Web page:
/ Modified jun 8, 2023 12:03 p.m.

DeSantis brings border plan to Sierra Vista

The Florida Governor held a rountable discussion with eight county sheriffs from across the country.

DeSantis & Dannels1 Florida Governor Ron DeSantis (left) and Cochise County Sheriff Mark Dannels (right) convene with seven other county sheriffs at Cochise College's Sierra Vista Campus Wednesday to discuss the U.S. Mexico border. June 7, 2023.
Summer Hom, AZPM

Republican Presidential Candidate and Florida Governor Ron DeSantis was in Sierra Vista Wednesday, as he held a roundtable meeting at Cochise College with county sheriffs from Florida, Idaho, Texas, New Mexico, and Arizona.

DeSantis recommended completely shutting down the border and announced an interstate law enforcement partnership in an effort to propagate Florida’s immigration policies and procedures across more border communities.

“First of all, the border just needs to be shut down, need to be telling people ‘you’re not coming illegally. You’re not doing a bogus asylum claim,’ you know, ‘you’re not going to be able to cross the border,’” said DeSantis late Wednesday morning. “We’re going to partner with all like-minded sheriffs and governors around the country to create a coalition of people that actually do have the will to fight back against this problem.”

DeSantis 2 Florida Governor Ron DeSantis listens to Terrell County Sheriff Thad Cleveland talk about the border during Wednesday's round table discussion at Cochise College's Sierra Vista Campus. June 7, 2023.
Summer Hom, AZPM

That partnership entails sharing a training program developed by the Florida Highway Patrol and the Florida National Guard’s Counterdrug Task Force with law enforcement agencies across the United States.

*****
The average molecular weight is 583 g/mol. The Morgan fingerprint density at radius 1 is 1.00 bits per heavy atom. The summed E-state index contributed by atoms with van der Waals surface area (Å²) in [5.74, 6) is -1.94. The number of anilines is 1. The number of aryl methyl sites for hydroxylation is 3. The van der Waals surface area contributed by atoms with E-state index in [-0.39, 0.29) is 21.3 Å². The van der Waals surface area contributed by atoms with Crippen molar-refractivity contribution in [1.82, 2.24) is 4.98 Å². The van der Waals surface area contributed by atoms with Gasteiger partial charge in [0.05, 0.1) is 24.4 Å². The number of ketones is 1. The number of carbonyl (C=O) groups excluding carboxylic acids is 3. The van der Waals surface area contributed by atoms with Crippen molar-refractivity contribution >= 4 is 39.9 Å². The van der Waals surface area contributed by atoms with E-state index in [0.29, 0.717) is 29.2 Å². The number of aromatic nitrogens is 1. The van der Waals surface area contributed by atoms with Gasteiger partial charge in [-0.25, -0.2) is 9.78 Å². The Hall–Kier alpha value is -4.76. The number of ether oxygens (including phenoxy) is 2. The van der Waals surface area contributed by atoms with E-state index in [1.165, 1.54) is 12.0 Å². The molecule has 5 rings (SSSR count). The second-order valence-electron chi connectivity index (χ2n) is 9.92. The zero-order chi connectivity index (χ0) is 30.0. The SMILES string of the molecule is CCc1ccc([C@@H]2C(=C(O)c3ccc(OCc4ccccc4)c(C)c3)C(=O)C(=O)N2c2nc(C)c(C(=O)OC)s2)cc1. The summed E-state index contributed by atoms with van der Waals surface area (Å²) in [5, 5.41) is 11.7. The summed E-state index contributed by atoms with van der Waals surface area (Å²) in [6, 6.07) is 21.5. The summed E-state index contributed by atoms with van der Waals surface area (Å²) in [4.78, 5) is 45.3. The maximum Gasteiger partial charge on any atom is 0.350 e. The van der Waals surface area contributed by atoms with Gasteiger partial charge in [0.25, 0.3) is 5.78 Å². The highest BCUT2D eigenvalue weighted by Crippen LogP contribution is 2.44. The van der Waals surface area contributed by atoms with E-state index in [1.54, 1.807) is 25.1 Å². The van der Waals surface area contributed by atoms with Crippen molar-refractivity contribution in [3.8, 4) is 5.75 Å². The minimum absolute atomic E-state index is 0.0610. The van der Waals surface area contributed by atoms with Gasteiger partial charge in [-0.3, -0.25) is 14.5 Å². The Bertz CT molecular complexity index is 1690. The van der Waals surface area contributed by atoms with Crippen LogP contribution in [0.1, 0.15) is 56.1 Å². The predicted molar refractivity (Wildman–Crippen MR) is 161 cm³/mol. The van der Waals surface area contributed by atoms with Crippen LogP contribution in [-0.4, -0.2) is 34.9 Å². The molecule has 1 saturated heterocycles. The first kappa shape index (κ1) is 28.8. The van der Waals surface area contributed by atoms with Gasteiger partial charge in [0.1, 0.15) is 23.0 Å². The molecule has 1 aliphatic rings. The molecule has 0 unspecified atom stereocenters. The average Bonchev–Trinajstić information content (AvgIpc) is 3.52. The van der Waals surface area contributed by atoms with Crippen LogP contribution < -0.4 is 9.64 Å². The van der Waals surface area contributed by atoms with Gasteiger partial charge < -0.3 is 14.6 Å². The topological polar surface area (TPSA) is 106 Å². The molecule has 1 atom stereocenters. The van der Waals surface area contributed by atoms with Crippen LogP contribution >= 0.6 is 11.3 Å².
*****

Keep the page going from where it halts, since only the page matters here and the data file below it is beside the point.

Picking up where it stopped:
Idaho’s Canyon County Sheriff Kieran Donahue accused the Biden Administration and the Secretary of the U.S. Department of Homeland Security of lying to the public and for being complicit in addressing criminal acts.

“What we’ve seen by this presidency and by the Secretary of Homeland Security is nothing but lies to us, lie to the American people,” said Donahue, who’s also the Vice President of the National Sheriffs' Association. “You’re not doing anything other than being complicit in the crimes against the citizens of America.”

When DeSantis asked the sheriffs what they need and want to see moving forward, Cochise County Sheriff Mark Dannels said that all borders need to be prioritized.

“We need to prioritize all of our borders,” said Dannels Wednesday. “We have failed to do that in Washington D.C. Our borders are the gateway of crime in so many ways … We need to enforce the rule of law as written, we can secure our border with actionable and reasonable consequences. Last but not least, we need enhanced judicial oversight.”

U.S. Representative Raúl Grijalva (AZ-D7), who’s district covers most of the Arizona-Mexico border, tweeted Wednesday afternoon “DeSantis' hate and fearmongering aren't welcome here.”

According to the U.S. Department of Homeland Security, the number of border apprehensions along the Southwest Border has dropped by more than 70% since the repeal of Title 42.

In a Cochise County Board of Supervisors’ work session on May 25, Cochise County’s Director of Emergency Management Daniel Duchon said that the overall impact of the removal of Title 42 was not as much as expected.

Duchon said the peak number of releases in Cochise County was 320, on May 11 — the last day of Title 42 was in effect. Duchon said that number doesn’t fall outside of the norm.

Duchon added there were no unsheltered releases in Cochise County, which means no migrants were released from border patrol custody without pre-arranged transportation or shelter.

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